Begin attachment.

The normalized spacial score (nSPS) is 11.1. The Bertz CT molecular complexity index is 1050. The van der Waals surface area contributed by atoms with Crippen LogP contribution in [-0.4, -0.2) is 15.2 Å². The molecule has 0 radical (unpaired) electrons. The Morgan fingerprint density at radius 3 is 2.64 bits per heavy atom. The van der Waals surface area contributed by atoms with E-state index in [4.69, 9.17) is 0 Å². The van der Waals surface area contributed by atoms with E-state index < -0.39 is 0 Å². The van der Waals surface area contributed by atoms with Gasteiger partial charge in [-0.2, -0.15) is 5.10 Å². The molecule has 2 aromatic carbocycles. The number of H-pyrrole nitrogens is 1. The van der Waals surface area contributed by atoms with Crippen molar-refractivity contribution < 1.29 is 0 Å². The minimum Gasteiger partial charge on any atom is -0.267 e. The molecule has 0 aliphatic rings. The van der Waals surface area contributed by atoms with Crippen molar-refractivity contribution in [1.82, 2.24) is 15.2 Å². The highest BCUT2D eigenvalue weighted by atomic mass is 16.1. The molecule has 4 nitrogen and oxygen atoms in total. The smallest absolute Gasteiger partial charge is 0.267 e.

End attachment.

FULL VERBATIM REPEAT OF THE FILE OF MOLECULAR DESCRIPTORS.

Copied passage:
The normalized spacial score (nSPS) is 11.1. The Bertz CT molecular complexity index is 1050. The van der Waals surface area contributed by atoms with Crippen LogP contribution in [-0.4, -0.2) is 15.2 Å². The molecule has 0 radical (unpaired) electrons. The Morgan fingerprint density at radius 3 is 2.64 bits per heavy atom. The van der Waals surface area contributed by atoms with E-state index in [4.69, 9.17) is 0 Å². The van der Waals surface area contributed by atoms with E-state index < -0.39 is 0 Å². The van der Waals surface area contributed by atoms with Gasteiger partial charge in [-0.2, -0.15) is 5.10 Å². The molecule has 2 aromatic carbocycles. The number of H-pyrrole nitrogens is 1. The van der Waals surface area contributed by atoms with Crippen molar-refractivity contribution < 1.29 is 0 Å². The minimum Gasteiger partial charge on any atom is -0.267 e. The molecule has 0 aliphatic rings. The van der Waals surface area contributed by atoms with Crippen molar-refractivity contribution in [1.82, 2.24) is 15.2 Å². The highest BCUT2D eigenvalue weighted by atomic mass is 16.1. The molecule has 4 nitrogen and oxygen atoms in total. The smallest absolute Gasteiger partial charge is 0.267 e.